5 Facts You Didn't Know About Chicken Eggs
We recently read an article posted by the USDA (United States Department Of Agriculture) titled, A Carton Of Eggs- A True Baker’s Dozen. The author describes what to look for when you buy one of your key baking ingredients, eggs. Not many people know that the expiration dated stamp not only explains when to best use your eggs by, but holds much more information. Attached is a photo taken directly from the article that shows you, “The Scoop On Eggs”.
Here are 5 Facts you didn’t know about the Chicken Egg:
During the process at which eggs are packaged, eggs are categorized into one of three consumer grades.
Grade AA – The freshest and highest quality eggs will receive a Grade AA.
Grade A – Very high quality eggs will receive a Grade A. (typically found in your grocery stores.)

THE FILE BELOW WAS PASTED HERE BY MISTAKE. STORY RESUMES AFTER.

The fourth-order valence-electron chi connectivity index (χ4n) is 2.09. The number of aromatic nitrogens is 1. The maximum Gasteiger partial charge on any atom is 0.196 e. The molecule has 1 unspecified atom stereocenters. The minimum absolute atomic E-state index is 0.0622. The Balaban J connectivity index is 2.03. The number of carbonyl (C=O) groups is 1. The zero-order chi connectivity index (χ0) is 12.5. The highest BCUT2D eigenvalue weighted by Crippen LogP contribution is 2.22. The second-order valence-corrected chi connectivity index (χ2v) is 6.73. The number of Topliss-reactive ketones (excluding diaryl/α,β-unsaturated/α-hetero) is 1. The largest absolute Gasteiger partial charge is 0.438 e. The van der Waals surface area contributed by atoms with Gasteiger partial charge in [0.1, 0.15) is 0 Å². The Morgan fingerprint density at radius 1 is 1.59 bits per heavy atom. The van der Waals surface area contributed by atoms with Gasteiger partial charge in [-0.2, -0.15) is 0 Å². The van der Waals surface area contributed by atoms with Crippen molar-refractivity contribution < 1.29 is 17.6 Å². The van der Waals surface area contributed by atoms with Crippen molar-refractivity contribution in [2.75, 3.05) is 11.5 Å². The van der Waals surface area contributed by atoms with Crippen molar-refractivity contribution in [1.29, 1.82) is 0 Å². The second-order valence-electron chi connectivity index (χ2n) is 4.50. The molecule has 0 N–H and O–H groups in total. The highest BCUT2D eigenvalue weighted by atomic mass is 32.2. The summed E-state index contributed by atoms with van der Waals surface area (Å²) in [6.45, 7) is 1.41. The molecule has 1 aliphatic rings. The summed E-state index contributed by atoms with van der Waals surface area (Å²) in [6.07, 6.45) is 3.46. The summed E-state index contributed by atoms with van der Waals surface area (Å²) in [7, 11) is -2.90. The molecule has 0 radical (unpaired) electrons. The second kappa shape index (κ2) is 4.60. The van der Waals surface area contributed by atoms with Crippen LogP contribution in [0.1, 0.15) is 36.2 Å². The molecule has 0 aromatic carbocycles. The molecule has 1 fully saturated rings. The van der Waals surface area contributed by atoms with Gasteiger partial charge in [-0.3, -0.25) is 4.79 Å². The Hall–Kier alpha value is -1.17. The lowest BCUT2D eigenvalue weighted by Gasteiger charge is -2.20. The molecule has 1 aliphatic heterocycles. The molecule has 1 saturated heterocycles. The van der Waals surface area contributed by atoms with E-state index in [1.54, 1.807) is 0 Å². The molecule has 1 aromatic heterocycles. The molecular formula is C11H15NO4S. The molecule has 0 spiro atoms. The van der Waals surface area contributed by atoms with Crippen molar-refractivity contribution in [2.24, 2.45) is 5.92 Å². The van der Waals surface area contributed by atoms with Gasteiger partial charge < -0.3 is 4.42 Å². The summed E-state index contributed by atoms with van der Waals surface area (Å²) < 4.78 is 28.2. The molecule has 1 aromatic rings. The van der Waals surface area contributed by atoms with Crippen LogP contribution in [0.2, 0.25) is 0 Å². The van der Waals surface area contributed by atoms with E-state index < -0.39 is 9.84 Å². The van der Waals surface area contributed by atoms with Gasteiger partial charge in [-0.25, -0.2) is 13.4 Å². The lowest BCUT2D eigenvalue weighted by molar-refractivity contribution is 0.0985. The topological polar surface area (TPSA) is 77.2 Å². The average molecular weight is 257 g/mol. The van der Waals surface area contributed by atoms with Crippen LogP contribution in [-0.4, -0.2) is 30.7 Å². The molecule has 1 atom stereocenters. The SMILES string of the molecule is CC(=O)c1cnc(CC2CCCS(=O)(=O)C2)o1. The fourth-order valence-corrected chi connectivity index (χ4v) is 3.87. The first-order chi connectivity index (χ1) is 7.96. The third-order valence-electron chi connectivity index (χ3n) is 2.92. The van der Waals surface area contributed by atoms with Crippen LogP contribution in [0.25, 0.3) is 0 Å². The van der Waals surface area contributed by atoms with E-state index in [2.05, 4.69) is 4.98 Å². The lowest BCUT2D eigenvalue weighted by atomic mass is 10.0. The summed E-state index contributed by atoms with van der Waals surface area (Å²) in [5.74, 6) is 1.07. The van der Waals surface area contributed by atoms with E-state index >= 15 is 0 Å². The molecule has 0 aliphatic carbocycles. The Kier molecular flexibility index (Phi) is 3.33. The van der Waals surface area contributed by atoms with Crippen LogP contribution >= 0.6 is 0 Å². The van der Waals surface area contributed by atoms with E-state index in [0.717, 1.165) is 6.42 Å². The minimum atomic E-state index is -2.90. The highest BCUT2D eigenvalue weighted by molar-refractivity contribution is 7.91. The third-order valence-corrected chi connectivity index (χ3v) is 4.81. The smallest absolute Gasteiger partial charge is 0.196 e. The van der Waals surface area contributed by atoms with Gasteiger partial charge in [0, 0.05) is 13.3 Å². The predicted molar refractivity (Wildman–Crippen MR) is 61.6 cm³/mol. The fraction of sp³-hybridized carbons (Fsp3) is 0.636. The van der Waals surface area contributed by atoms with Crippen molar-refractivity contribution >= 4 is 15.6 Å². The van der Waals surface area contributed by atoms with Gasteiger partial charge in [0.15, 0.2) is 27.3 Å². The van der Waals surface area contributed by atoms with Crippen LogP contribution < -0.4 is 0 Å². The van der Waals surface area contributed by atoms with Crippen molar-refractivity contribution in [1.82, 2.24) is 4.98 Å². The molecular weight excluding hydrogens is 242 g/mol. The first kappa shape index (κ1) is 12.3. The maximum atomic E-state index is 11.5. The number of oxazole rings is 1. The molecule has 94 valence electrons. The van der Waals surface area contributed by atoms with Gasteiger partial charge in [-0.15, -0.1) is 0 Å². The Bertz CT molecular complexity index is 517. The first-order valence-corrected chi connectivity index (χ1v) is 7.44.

Grade B – Grade B eggs are usually used for breaking stock (liquid eggs) and baking.
The next piece of information printed on your carton is to determine freshness. The three-digit code indicates the date your eggs were packaged. This code starts with January 1, printed as 001 and ending with December 31, printed as 365. These numbers represent the consecutive days of a year.
Eggs can be stored in their cartons for four to five weeks beyond the date they were packaged as long as they are refrigerated.
A Standard, Large egg is 24 ounces large and has 6 grams of protein!
One egg has 13 key nutrients, including protein and vitamin D.
Source: Morris, Craig. "USDA Blog » A Carton of Eggs – A True Baker’s Dozen."USDA Blog RSS 2. N.p., 23 Dec. 2013. Web. 25 Jan. 2016. <http://blogs.usda.gov/2013/12/23/a-carton-of-eggs-a-true-bakers-dozen/>.